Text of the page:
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Game 1 pregame: Ray Allen remains in the starting lineup

05.28.12 at 12:44 pm ET

MIAMI — The Celtics honestly don’t know what to expect from Ray Allen on a game-by-game basis, but they’re not ready to make a change. Asked if he considered starting Mickael Pietrus ahead of Allen, coach Doc Rivers said, “No. We’€™re going to stay the way we are.”

Still, there is concern over Allen who was challenged defensively against the 76ers and will be facing a far-greater problem in guarding Dwyane Wade who scored 99 points in Miami’s final three games against the Pacers.

“It’€™s tough. Really, you don’€™t know,” Rivers said. “We don’€™t know game to game with him. We don’€™t know how he’€™s feeling, then we don’€™t know how he’€™s going to deal with it during the game. The way we coached him so far, is with the eye that’€™s how we have to coach him. We have to watch him. If we feel like he’€™s moving enough to help us, we keep him on the floor. If he’€™s not moving enough, then we take him off the floor.

“Then the second decision is, do we put him back on the floor. It’€™s every game — in Game 7, the argument our staff was having. ‘Take him off, take him out, bring him in.’ Honestly, it’€™s just luck sometimes. We left him in and he made two 3’€™s. But the hook was close, I can tell you that.”

Despite their injuries, the Heat are not overlooking the Celtics by any means.

“We understand the challenges we have ahead of us,” Heat coach Erik Spoelstra said. “They have championship experience. You can not discount that. They’€™ve proven that in the last two series, everyone was counting them out. They’€™re exactly where they want to be. Everybody counting them out and claiming that they’€™re this or they’€™re that. They’€™re not. That’€™s how they’€™ve been able to win. They grind games. They do it with their defense and they do it with timely offense.” 


There’s no question that Rajon Rondo has the attention of the Heat as they prepare for Game 1 of the Eastern Conference finals. In three games against the Heat this season, Rondo has averaged 18.7 points, 7.7 rebounds and 13.7 assists, including a triple double in a win at the Garden on April 1.

“Everyone talks about how he’€™s he an X-factor. His greatness is his unpredictability,” Spoelstra said. “He’€™s a game changer. Probably more than anything he recognizes the time. He recognizes whatever the team needs at the appropriate time, and that could be anything. You can’€™t predict. It could be a defensive play, a steal, a rebound, an offensive rebound, a 3-pointer when you don’€™t think he’€™s a shooter. It could be breaking you down off the dribble. It could be finding any of those Hall of Famers for a wide open shot, but he transcends a definition of a point guard. What he is, is a winner.”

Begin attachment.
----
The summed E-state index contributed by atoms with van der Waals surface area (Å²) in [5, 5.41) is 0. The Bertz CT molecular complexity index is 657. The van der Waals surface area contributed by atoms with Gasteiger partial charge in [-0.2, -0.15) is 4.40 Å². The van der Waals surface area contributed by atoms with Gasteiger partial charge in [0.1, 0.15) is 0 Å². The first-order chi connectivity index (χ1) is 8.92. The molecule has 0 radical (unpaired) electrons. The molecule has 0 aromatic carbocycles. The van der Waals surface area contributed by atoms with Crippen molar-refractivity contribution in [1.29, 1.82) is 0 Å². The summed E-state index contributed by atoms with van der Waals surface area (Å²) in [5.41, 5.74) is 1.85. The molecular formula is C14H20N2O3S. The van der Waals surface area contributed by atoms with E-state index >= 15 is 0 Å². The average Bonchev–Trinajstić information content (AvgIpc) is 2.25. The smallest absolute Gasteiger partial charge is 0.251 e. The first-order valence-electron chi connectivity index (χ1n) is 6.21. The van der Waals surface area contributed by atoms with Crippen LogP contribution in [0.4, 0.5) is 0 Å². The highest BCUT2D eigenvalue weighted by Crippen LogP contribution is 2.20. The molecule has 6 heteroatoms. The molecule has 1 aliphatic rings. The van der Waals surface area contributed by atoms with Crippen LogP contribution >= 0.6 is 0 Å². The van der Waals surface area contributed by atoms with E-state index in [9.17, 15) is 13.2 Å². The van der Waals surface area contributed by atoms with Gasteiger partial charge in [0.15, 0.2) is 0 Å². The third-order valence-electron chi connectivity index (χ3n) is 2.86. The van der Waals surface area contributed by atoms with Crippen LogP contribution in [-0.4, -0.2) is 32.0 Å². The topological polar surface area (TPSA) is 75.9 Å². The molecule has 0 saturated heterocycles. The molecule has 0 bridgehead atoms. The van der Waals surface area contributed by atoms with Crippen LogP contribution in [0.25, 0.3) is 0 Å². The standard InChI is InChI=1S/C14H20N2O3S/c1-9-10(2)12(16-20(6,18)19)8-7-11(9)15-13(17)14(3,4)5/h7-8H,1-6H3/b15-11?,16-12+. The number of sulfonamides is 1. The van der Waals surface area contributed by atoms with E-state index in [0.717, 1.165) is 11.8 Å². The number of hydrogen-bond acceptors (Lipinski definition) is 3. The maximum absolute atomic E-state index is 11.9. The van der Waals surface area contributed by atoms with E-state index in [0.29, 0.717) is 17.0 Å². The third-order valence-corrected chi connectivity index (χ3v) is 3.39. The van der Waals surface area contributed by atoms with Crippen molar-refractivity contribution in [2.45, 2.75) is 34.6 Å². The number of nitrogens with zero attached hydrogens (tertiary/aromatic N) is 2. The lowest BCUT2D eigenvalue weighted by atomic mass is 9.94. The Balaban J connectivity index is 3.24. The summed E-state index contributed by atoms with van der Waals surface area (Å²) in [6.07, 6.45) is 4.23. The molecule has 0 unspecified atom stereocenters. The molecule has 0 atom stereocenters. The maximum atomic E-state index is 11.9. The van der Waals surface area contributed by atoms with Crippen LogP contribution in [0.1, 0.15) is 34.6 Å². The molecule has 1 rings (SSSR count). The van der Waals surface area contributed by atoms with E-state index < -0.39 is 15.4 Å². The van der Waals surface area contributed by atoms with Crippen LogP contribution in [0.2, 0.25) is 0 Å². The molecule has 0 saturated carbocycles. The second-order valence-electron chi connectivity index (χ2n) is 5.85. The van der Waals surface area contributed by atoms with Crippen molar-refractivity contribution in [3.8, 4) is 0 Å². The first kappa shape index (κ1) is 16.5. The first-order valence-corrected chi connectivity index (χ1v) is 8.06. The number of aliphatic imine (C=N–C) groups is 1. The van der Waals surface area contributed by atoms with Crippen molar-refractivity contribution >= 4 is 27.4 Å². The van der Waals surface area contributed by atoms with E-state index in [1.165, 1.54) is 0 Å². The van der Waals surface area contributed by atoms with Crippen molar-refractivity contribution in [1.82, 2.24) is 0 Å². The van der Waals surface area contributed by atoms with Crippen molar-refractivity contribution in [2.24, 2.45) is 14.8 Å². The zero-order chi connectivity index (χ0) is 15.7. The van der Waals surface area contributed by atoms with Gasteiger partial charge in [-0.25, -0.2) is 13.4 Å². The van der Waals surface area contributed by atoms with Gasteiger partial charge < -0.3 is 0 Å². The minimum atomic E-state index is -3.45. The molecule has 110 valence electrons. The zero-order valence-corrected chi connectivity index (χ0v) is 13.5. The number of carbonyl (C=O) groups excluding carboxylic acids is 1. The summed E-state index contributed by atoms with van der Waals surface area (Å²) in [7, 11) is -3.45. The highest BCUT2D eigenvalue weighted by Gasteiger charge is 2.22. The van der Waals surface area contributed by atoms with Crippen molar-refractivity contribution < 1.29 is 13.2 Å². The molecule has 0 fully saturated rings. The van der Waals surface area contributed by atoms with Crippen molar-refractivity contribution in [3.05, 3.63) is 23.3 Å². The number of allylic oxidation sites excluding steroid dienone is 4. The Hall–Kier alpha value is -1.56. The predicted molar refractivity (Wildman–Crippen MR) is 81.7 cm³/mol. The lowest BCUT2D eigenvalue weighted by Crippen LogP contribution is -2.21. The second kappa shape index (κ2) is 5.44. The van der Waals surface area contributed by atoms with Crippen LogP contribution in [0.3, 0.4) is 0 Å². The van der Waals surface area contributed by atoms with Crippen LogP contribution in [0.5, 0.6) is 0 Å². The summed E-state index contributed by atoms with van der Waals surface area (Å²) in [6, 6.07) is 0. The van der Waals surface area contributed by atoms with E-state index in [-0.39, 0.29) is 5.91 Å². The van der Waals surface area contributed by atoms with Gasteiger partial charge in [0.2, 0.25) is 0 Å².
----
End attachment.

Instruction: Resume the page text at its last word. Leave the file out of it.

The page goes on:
Heat guard Mario Chalmers said the Heat have a couple of different strategies for defending Rondo, but he also said that Rondo’s unorthodox game is a challenge.

“You never know when he’s going to shoot,” Chalmers said. “You have to be ready for whatever he does.”


Much was made of Chris Bosh‘s workout on Sunday when reporters observed Bosh performing drills and shooting free throws with assistant coach Keith Askins and team president Pat Riley in attendance. Bosh has been out of the lineup since suffering an abdominal strain in Game 1 of their playoff series with the Pacers. He did more work on Monday but the Heat are not putting a timetable on a possible return.

“If you’€™re curious about Chris, he did the next step in the progression of his rehab,” Miami coach Erik Spoelstra said. “There still is not a timetable. It was a very light workout on the court. It was more of a progression of a rehab than it was a basketball workout, but I can see how it would be interpreted differently.”

Pressed further, Spoelstra tried to downplay his recent activity.

“I wouldn’€™t over-read into his workout yesterday,” the coach said. “We’€™ll continue to reevaluate every day. He’€™ll continue to do his rehab. When he starts legitimate basketball work I’€™ll pay attention a little bit more.”

Bosh or no Bosh, the Celtics know they have their hands full guarding Wade and LeBron James.

“In some ways, obviously Bosh makes them better, in some ways, you can say they are more dangerous,” Rivers said. “Those 15 shots that Bosh had, they are going to Wade and LeBron. In some ways, they have the ball more, they are more aggressive, it almost activated them to be more aggressive. Which puts a lot of stress on the defense.”

As for the Celtics’ own injuries, Rivers said:

“We don’€™t care. We’€™ve talked about it all year. I think we have as much experience with it as anyone. Our guys don’€™t care. They understand and we feel bad when guys go out, somebody else steps up.”


Call them whatever you want, the Celtics are way past labels, but if the pressure is on Miami in this round, then that’s fine too.

“I never look at it that way,” Rivers said. “The answer would be, ‘I don’€™t know.’ We don’€™t look at ourselves as anything but combatants. We tell our guys, you can call us what want, but we’€™re going to come play, regardless. That’€™s the way we look at ourselves. How everybody else looks at us, that’€™s up to them.”

Read More: 2012 Playoffs, Chris Bosh, Dwyane Wade, LeBron James
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